‘Saturday’ is a little imposed on the biblical narrative, as is Sunday (resurrection) morning with the day beginning and ending differently than in our Western setups, yet I hope the language is understood. There is considerable debate as to what happened between death and resurrection – did he visit ‘hell’ to preach and to whom? What we do know is that burial was an important part of the Gospel proclamation.
For what I received I passed on to you as of first importance: that Christ died for our sins according to the Scriptures, that he was buried, that he was raised on the third day according to the Scriptures (1 Cor. 15:3,4).
The inbetween time waiting for God to act marks this time. On the third day raised:
who through the Spirit of holiness was appointed the Son of God in power by his resurrection from the dead: Jesus Christ our Lord (Rom. 1:4).
The resurrection inaugurated a whole new beginning, both setting the whole of creation back on track, and on a new track to the future. Nothing can be compared to that. The birth of a whole new world… and yet that new world still awaits the future, but along the way there are birth pangs that point to her arrival, and there is always a call for the people who have received the firstfruits of that era to both be signposts to that future and guides along the way.
It would be shallow to compare the lockdown that many are experiencing globally to the ‘inbetween day’ of Easter, so I will not go there. I simply want to suggest that the ultimate pattern of Easter is the source of our hope.
- There is a before and an after. The after is not a return to what was before. Continuity is there – the same Jesus who went into the grave, is the Jesus who came out. But by the resurrection he becomes a ‘life-giving Spirit’.
- Resurrection is an act of God, not an act of human will. To restore back something back to where it was might be possible through human will, but to lift it to a new level of life is beyond our ability. In Hong Kong there is some graffiti that reads: “There can be no return to normal because normal was the problem in the first place.” (‘Normal’ and whether it is a problem depends so much on where one stands in the pecking order of benefits!)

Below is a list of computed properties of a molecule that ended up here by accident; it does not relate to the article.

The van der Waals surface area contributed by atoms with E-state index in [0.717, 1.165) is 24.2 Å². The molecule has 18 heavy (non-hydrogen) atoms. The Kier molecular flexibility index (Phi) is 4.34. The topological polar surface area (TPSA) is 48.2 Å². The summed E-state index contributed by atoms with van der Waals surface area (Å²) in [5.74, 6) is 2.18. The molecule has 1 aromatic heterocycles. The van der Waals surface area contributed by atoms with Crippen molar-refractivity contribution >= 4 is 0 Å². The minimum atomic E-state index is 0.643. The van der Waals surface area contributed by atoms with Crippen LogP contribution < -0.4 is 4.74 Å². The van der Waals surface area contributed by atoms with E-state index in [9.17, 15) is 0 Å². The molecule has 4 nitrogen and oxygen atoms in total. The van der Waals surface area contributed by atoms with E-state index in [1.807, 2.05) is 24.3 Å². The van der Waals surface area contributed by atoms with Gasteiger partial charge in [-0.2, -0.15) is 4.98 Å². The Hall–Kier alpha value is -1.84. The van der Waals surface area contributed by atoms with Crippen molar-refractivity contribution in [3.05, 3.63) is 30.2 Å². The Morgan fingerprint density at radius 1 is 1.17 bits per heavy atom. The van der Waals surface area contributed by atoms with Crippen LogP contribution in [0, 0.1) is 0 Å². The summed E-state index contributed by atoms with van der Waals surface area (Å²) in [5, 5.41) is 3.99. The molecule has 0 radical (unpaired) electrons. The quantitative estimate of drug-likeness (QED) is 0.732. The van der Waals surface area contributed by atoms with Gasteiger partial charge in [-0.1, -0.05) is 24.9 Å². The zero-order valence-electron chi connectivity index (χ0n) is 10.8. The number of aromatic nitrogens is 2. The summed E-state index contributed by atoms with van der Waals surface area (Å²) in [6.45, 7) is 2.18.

- Henry Kissinger (former US secretary of state under Richard Nixon) has said that rulers must prepare now to transition to a post-coronavirus world order. We might not be rulers (as if!!) but as believers we are to herald a new day, indeed Paul suggests that our sight has to be of a ‘whole new creation’ and therefore our whole sight is different.
We will ride the storm of the coronavirus. There will be inevitable flare ups in the autumn / Fall season, but generally the globe will survive and the virus can be spoken of as a past event, but… this shutdown is not limited to a Saturday nor to the early/mid months of 2020. And let me change the language of ‘shutdown’ for a mo – this time of preparation, of ‘re-set’. We have just over 2 years of ‘re-set’. For I consider a far greater crisis will be here in 2022, not a virus but a combination of events / circumstances that together will present our world with a crisis of significant proportions.
There are three words interlocked in Scripture:
- Suffering and the middle word
The path (time) to glory is pain! How we respond en route is the challenge. The resurrection is the demonstration that Jesus was indeed faithful to the path and vision.
We are embarking on a pathway, one we have not walked on before, or not at this level of intensity and focus. The next two years for some will be ‘returned to normal’ and with a big ‘thank God’… for others it will be ‘cannot settle back to what has been called normal’, waiting and listening.
The reset is both a ‘reboot’ for the systems that have become totally locked up, a reset that at times our computers and devices need when the operating system cannot handle what has been loaded on to them… and a reset, being set again in the position where the Lord has for us, set with values from heaven.
I hear the sound of the silence contained in that phrase ‘and was buried’.